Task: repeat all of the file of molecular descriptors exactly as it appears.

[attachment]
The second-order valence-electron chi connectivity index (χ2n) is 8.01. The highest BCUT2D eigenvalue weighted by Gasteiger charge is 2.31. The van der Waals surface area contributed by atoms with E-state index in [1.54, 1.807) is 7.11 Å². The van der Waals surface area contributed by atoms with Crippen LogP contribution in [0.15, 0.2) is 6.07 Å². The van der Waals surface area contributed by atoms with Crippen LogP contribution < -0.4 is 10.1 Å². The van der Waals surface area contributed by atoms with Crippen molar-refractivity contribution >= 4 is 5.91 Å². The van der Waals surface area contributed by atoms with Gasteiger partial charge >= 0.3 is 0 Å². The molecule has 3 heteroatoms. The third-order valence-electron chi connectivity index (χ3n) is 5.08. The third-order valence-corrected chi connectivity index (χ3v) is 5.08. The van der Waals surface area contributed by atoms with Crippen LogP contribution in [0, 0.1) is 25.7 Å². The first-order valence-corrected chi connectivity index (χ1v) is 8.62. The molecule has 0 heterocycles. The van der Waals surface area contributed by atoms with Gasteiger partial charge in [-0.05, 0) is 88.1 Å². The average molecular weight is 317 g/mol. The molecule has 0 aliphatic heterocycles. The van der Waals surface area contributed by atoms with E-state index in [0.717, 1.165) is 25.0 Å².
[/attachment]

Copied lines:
The second-order valence-electron chi connectivity index (χ2n) is 8.01. The highest BCUT2D eigenvalue weighted by Gasteiger charge is 2.31. The van der Waals surface area contributed by atoms with E-state index in [1.54, 1.807) is 7.11 Å². The van der Waals surface area contributed by atoms with Crippen LogP contribution in [0.15, 0.2) is 6.07 Å². The van der Waals surface area contributed by atoms with Crippen LogP contribution < -0.4 is 10.1 Å². The van der Waals surface area contributed by atoms with Crippen molar-refractivity contribution >= 4 is 5.91 Å². The van der Waals surface area contributed by atoms with Gasteiger partial charge >= 0.3 is 0 Å². The molecule has 3 heteroatoms. The third-order valence-electron chi connectivity index (χ3n) is 5.08. The third-order valence-corrected chi connectivity index (χ3v) is 5.08. The van der Waals surface area contributed by atoms with Crippen LogP contribution in [0, 0.1) is 25.7 Å². The first-order valence-corrected chi connectivity index (χ1v) is 8.62. The molecule has 0 heterocycles. The van der Waals surface area contributed by atoms with Gasteiger partial charge in [-0.05, 0) is 88.1 Å². The average molecular weight is 317 g/mol. The molecule has 0 aliphatic heterocycles. The van der Waals surface area contributed by atoms with E-state index in [0.717, 1.165) is 25.0 Å².